The Adirondack Museum will be opening for its 57th season this Friday, May 23, at its home in Blue Mountain Lake. After a calm winter of Cabin Fever Lectures and special programs, the museum is bringing back favorite exhibits and hosting specials exhibitions for the 2014 season.
Though all the new exhibits sound exciting, one in particular that I’m looking forward to celebrates Arto Monaco’s whimsical art and the Land of Makebelieve. A few years ago my family and I had been able to visit and help the Arto Monaco Historical Society on a few of its work weekends in Upper Jay. The organization was doing its best to resurrect parts of the Land of Makebelieve as well as to catalog the massive art collection for future generations.
Walking to the castle ruins, cutting branches and brush and seeing a child-size frontier ghost town was heartbreaking. It turns out not as heartbreaking as the devastation Hurricane Irene left a few weeks later, which destroyed the castle and flooded the remains of the former amusement park.
Since then the Arto Monaco Historical Society has donated vast collections to the Adirondack Museum, the National Museum of Play at The Strong and the Essex County Historical Society. The hope is to help preserve Monaco’s role as theme park designer, artist and toymaker.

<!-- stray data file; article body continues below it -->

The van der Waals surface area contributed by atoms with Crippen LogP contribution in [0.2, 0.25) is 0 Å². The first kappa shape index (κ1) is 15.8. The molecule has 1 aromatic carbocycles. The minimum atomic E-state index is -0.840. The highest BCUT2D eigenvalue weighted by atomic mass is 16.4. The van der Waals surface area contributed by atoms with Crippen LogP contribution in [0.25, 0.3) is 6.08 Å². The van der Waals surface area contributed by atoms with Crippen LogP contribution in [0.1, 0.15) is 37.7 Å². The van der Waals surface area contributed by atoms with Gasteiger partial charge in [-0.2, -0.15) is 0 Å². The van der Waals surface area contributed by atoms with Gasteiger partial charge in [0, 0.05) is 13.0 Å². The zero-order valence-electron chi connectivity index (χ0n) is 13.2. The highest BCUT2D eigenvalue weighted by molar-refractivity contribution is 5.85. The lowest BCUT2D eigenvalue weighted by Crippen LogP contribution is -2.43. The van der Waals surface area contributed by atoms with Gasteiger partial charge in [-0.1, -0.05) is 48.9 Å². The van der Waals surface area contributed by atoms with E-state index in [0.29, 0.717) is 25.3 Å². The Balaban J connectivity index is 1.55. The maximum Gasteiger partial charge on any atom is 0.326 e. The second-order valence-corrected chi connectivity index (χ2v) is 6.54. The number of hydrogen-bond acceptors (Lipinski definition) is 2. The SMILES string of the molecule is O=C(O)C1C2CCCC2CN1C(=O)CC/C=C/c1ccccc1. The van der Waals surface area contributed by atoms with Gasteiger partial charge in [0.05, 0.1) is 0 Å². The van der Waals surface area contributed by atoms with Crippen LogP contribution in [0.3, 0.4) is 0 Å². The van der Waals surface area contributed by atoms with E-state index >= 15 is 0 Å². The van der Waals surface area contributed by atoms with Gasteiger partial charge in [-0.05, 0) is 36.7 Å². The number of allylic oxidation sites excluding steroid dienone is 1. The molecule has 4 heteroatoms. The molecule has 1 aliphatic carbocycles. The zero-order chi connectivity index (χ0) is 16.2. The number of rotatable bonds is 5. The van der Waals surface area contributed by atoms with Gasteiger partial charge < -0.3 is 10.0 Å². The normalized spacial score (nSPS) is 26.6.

According to Director of Marketing Todd Happer the Adirondack Museum is displaying just a fraction of its Monaco collection, but anyone visiting will get a taste for what drew thousands of people to the Adirondacks each year to visit the Land of Makebelieve. There are signs, set decorations, and even a child-size stagecoach. After visiting the Land of Makebelieve display, children can make way to the Adirondack Family Room to the new rustic Puppet Theatre reflecting the imagination of Arto Monaco.
“This is a special exhibit, but may eventually morph into something bigger. The curators are looking into gathering other Monaco objects from around the Adirondacks for future exhibits,” says Happer. “We did create a puppet theatre to look like the Land of Makebelieve castle. There will also be objects based on the educational toys created by Monaco. He was quite a pioneer. He was developing toys before the educational element became an integral part of toy making. We want people to realize that he did more than just theme parks.”
Happer explains that before Monaco passed away he worked on a coloring book concept for the Adirondack Museum. The original drawings are still part of the museum’s collection. Copies will be reproduced as sheets for kids to color in the Adirondack Family Room.
Of course no trip down Arto Monaco memory lane would be complete without a visit to Santa’s Workshop in North Pole, NY, which opens July 1st. This is the only fully operational Arto Monaco amusement park that remains in the Adirondack Park.
Photo of the Land of Makebelieve Puppet Theatre courtesy the Adirondack Museum.